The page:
Fossil Fuel Political Contributions Have Grown 11,761 Percent

The fossil fuel industry may not know how to keep its pipes from leaking, trains from derailing or slurry from spilling, but boy do they know how to invest. A new report from the Sierra Club and Oil Change International found that the oil, natural gas and coal industries increased their political contributions by a jaw-dropping 11,761 percent from 2008 to 2012.

Why such an absurd increase? The report points to the 2010 Supreme Court decision in Citizens United v. FEC, which allows donors to funnel unlimited amounts of corporate and outside group money into political campaigns and elections.

The money was clearly invested wisely because the industry received $20.4 billion in federal subsidies during the 111th Congress while spending $347 million on congressional contributions and lobbying. That means the industry hauled in $59 in federal subsidies for every single dollar spent. A 5,800 percent rate of return? Not bad!

The report shows that the fossil-fueled priorities of Congress are badly out of step with the American public’s strong support of clean energy, as recent polls have indicated:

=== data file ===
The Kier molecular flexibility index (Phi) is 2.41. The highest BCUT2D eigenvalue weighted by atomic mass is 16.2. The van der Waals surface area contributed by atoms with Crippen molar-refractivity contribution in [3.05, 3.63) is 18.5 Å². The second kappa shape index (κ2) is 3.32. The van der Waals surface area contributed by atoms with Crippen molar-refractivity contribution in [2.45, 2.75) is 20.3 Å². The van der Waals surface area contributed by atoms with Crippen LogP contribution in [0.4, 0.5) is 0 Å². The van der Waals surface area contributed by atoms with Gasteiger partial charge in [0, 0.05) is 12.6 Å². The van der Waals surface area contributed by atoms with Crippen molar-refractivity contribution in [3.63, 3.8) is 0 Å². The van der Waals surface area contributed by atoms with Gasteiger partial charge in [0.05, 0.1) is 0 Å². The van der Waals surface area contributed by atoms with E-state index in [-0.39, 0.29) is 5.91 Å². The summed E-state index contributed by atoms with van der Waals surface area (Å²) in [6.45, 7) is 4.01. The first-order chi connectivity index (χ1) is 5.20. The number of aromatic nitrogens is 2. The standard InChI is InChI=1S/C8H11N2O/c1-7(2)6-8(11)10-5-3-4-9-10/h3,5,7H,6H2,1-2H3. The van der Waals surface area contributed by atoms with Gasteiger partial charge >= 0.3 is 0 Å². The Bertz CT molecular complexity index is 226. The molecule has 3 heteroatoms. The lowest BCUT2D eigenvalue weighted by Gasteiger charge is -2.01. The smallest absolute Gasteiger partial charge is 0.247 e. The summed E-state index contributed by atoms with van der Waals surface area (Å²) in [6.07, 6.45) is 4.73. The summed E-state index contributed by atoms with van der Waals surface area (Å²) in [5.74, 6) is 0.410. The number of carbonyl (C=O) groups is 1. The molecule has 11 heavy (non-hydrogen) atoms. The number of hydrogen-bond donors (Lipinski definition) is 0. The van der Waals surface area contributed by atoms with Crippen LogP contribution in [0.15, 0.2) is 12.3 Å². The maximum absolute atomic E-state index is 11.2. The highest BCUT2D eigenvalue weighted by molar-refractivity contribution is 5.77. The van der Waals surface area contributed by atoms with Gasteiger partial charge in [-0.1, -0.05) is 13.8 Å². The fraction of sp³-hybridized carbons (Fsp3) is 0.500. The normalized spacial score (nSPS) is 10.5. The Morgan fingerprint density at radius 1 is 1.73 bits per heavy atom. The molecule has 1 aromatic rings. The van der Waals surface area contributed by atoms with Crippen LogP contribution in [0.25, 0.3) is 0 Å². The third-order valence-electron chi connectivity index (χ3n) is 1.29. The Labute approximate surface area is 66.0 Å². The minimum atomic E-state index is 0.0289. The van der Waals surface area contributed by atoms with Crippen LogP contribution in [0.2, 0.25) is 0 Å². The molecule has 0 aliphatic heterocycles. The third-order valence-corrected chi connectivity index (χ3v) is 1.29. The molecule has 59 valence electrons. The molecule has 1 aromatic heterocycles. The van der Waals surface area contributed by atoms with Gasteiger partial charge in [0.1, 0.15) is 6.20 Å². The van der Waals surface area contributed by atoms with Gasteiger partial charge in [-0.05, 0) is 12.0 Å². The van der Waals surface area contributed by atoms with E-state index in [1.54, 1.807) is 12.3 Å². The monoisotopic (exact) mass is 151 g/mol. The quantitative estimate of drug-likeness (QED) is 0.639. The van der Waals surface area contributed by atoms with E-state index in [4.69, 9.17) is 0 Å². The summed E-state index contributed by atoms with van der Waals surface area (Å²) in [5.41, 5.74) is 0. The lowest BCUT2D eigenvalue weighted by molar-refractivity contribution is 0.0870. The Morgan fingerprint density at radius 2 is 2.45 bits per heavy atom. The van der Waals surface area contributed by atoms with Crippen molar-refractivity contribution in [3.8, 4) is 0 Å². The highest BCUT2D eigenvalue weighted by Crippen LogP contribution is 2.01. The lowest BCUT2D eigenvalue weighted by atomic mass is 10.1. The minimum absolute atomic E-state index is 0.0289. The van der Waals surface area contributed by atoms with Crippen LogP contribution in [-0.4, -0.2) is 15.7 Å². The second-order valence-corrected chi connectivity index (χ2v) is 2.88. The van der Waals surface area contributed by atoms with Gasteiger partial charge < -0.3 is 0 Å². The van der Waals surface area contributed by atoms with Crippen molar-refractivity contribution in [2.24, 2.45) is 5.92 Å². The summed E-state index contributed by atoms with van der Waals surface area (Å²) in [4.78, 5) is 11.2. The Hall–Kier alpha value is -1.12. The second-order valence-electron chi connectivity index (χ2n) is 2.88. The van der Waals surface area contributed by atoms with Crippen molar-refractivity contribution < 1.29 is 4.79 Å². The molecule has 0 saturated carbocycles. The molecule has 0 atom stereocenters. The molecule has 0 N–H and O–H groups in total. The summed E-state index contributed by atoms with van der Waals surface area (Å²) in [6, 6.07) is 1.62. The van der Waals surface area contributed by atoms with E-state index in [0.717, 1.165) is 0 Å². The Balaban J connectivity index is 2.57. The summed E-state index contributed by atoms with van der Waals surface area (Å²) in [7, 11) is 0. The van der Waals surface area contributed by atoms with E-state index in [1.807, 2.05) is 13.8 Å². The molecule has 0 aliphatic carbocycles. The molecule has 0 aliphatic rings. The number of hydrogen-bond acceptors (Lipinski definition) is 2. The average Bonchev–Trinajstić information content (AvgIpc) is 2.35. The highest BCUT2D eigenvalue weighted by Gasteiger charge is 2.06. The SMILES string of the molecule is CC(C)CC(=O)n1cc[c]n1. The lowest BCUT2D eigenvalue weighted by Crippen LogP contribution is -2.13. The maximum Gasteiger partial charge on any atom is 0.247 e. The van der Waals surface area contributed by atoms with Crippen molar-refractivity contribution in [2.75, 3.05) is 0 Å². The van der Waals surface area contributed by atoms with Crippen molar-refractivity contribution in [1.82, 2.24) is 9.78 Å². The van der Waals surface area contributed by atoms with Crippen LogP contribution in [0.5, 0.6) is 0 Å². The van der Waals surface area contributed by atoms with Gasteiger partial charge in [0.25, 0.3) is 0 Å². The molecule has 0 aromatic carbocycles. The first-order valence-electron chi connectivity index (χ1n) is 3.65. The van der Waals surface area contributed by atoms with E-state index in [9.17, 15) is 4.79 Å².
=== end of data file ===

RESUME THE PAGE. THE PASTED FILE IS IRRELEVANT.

• By nearly a 2-to-1 margin, voters think the country should be investing more in clean energy sources and energy efficiency rather than in fossil fuels like coal, oil and gas. (Greenberg, Quinlan, and Rosner Research, January 2014)
  • 72 percent of Western voters say they would be more likely to vote for a candidate who wants to "promote more use of renewable energy - like wind and solar," including 44 percent who say they would be "much more likely" to vote for such a candidate. (Colorado College, January, 2014)
  • 67 percent of Americans want the government to invest more on "developing wind and solar power." (Gallup, March 2014)
  • 72 percent of small business owners support a national renewable energy standard that would require 20 percent of all our electricity from clean energy sources by 2020. (ASBC, June 2013)

Not only is Congress rewarding the fossil fuel industry, but it is blocking essential new climate and energy policies while launching legislative attacks on existing environmental protections for clean air and water. The American people are ready for a shift to clean and renewable energy, but convincing Congress while the fossil fuel money continues to flow is a hard sell.